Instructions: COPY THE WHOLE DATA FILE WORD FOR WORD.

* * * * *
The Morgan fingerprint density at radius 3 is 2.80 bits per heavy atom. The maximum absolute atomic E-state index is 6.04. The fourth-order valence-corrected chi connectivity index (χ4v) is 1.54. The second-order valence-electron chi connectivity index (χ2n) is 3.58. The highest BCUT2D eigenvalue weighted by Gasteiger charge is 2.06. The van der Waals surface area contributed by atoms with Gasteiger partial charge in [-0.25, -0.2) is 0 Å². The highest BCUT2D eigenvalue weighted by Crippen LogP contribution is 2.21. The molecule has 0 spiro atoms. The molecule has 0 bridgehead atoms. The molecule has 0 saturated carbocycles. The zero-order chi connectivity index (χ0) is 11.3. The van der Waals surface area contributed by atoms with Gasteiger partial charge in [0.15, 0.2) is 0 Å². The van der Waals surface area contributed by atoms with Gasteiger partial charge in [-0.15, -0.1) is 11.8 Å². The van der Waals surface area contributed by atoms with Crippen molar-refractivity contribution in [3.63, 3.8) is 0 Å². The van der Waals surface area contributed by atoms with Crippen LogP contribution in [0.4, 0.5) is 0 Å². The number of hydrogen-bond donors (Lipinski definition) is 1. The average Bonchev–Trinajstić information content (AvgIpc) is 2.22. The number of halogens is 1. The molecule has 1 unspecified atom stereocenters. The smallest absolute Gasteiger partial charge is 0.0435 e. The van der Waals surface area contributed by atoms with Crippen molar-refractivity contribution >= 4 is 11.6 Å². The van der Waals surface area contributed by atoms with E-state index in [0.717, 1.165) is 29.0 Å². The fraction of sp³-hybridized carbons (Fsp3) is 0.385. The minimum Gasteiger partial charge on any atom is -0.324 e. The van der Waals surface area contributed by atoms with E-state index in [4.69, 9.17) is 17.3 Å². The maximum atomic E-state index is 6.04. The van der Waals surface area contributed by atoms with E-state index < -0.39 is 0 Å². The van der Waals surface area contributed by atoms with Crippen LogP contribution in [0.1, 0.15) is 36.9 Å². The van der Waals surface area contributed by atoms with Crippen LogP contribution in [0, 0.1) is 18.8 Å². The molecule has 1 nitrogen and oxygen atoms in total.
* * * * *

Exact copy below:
The Morgan fingerprint density at radius 3 is 2.80 bits per heavy atom. The maximum absolute atomic E-state index is 6.04. The fourth-order valence-corrected chi connectivity index (χ4v) is 1.54. The second-order valence-electron chi connectivity index (χ2n) is 3.58. The highest BCUT2D eigenvalue weighted by Gasteiger charge is 2.06. The van der Waals surface area contributed by atoms with Gasteiger partial charge in [-0.25, -0.2) is 0 Å². The highest BCUT2D eigenvalue weighted by Crippen LogP contribution is 2.21. The molecule has 0 spiro atoms. The molecule has 0 bridgehead atoms. The molecule has 0 saturated carbocycles. The zero-order chi connectivity index (χ0) is 11.3. The van der Waals surface area contributed by atoms with Gasteiger partial charge in [0.15, 0.2) is 0 Å². The van der Waals surface area contributed by atoms with Gasteiger partial charge in [-0.15, -0.1) is 11.8 Å². The van der Waals surface area contributed by atoms with Crippen molar-refractivity contribution in [3.63, 3.8) is 0 Å². The van der Waals surface area contributed by atoms with Crippen LogP contribution in [0.4, 0.5) is 0 Å². The number of hydrogen-bond donors (Lipinski definition) is 1. The average Bonchev–Trinajstić information content (AvgIpc) is 2.22. The number of halogens is 1. The molecule has 1 unspecified atom stereocenters. The smallest absolute Gasteiger partial charge is 0.0435 e. The van der Waals surface area contributed by atoms with Crippen molar-refractivity contribution >= 4 is 11.6 Å². The van der Waals surface area contributed by atoms with E-state index in [0.717, 1.165) is 29.0 Å². The fraction of sp³-hybridized carbons (Fsp3) is 0.385. The minimum Gasteiger partial charge on any atom is -0.324 e. The van der Waals surface area contributed by atoms with E-state index in [4.69, 9.17) is 17.3 Å². The maximum atomic E-state index is 6.04. The van der Waals surface area contributed by atoms with E-state index < -0.39 is 0 Å². The van der Waals surface area contributed by atoms with Crippen LogP contribution in [0.1, 0.15) is 36.9 Å². The van der Waals surface area contributed by atoms with Crippen LogP contribution in [0, 0.1) is 18.8 Å². The molecule has 1 nitrogen and oxygen atoms in total.